Recently, Ariel announced that we will be presenting our experiences of using Scala at Scala eXchange 2013. We will save all the best bits for that talk, but suffice it to say we have really enjoyed working with the language. Scala is increasingly being adopted at NET-A-PORTER for new projects, and we have been working to ease the transition in a number of ways:
Introductory Scala Workshops
We have been running workshops to help introduce people with no previous Scala experience to the syntax and language features. So far, over 40 people from a number of different roles have attended – including Java developers, Perl developers, architects, build engineers and testers.
The slide deck for this workshop is available here.
Lunchtime Coursera Sessions
The introductory Scala workshops focus on the syntax and language features of Scala. However, a big challenge faced by newcomers to the language is understanding the functional paradigm. This is particularly true for people whose only experience is with imperative languages such as Java.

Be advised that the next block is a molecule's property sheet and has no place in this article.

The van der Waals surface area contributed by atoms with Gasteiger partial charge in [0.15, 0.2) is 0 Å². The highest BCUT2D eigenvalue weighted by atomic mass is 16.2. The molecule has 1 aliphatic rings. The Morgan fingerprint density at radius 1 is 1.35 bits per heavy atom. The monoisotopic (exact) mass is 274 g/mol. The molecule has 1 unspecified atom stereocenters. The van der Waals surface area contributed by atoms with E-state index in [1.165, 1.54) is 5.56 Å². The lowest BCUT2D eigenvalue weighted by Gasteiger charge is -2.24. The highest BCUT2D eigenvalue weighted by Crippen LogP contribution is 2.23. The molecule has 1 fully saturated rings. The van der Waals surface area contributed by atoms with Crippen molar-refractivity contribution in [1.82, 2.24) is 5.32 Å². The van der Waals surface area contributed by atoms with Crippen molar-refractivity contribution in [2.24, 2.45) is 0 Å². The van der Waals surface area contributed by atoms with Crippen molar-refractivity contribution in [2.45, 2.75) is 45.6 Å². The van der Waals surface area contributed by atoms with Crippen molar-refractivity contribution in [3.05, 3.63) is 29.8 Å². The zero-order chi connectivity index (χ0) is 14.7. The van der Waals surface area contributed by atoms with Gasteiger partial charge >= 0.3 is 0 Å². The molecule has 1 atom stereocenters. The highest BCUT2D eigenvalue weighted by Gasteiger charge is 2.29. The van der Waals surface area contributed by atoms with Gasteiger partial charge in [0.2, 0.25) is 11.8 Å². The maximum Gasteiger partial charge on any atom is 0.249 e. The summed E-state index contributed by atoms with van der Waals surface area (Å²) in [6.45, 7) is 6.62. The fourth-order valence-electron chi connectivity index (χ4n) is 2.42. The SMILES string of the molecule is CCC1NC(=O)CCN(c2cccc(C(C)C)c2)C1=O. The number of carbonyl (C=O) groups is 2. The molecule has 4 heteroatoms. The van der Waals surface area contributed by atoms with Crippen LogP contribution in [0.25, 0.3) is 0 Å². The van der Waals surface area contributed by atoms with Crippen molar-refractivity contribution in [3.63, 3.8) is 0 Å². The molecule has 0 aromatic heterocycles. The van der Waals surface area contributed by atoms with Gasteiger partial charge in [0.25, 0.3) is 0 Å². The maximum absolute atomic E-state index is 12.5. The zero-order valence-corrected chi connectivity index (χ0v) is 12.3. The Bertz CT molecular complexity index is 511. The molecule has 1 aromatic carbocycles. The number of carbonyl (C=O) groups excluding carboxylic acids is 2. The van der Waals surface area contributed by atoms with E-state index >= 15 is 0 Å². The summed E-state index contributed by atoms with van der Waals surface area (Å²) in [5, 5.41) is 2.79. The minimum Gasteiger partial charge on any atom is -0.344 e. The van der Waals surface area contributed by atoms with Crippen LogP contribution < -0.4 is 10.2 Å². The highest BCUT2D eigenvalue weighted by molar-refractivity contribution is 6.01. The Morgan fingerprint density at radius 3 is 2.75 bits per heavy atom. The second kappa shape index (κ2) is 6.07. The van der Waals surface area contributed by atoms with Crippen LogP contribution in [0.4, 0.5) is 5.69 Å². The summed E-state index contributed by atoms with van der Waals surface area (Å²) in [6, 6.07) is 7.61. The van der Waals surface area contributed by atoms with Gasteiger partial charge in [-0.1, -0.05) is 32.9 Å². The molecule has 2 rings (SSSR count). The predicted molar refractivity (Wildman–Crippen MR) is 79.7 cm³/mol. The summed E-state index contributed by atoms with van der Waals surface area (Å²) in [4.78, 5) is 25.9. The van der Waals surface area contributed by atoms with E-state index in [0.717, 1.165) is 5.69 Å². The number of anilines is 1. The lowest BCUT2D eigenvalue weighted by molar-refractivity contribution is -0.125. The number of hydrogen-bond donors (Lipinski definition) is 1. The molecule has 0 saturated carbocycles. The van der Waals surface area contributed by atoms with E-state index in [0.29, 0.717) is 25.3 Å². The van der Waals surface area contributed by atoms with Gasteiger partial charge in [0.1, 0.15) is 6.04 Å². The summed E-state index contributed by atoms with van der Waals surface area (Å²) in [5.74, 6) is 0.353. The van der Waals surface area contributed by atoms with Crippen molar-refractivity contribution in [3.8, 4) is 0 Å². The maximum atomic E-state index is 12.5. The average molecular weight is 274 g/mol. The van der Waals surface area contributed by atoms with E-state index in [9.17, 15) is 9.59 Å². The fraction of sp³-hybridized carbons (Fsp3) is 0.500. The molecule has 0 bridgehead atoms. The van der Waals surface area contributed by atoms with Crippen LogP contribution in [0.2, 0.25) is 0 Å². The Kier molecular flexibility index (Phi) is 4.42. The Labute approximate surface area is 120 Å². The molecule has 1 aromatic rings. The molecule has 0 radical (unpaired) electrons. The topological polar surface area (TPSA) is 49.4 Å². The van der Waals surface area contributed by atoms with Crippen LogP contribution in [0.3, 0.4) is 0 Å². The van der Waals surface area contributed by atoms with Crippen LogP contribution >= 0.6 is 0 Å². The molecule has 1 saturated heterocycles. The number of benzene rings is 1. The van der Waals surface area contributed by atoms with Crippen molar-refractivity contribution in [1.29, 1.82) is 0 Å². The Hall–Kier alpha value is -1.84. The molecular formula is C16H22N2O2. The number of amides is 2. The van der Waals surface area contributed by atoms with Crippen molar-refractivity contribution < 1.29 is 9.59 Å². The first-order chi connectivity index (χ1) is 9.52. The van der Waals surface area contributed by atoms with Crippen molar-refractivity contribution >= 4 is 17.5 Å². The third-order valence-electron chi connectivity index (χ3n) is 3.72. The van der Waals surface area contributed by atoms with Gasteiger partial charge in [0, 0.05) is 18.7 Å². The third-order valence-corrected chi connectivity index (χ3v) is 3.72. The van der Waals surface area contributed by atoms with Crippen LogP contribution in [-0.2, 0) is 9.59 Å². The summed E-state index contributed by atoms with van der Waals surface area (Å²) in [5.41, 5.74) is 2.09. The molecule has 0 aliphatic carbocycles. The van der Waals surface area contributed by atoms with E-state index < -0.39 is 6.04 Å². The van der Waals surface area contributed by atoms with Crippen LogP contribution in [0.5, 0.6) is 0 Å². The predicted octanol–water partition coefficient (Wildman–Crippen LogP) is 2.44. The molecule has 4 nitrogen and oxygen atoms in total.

The author of Scala, Martin Odersky, recently ran a seven-week online course that tackles this, titled Functional Programming Principles in Scala. We ran weekly lunchtime sessions to support a group of our developers who attended the course, where they could work on the assignments and help each other learn.
We are currently running similar sessions for the Principles of Reactive Programming course.
Contributing to the community
Developers at NET-A-PORTER are encouraged to open-source their code, and to contribute to open-source projects. This is something our Perl developers are very pro-active about (on CPAN you will find many Perl modules originating from perl devs here at NET-A-PORTER), and I hope that we will become just as active in the Scala community as we adopt the language further.
To seed this initiative, we have a couple of Scala projects open-sourced on our github page in the form of scala-uri and scala-i18n. Expect more to come! We have also been actively contributing code to existing Scala libraries including the popular spray toolkit and json4s library.
If you’re coming to Scala eXchange 2013, come and say hello.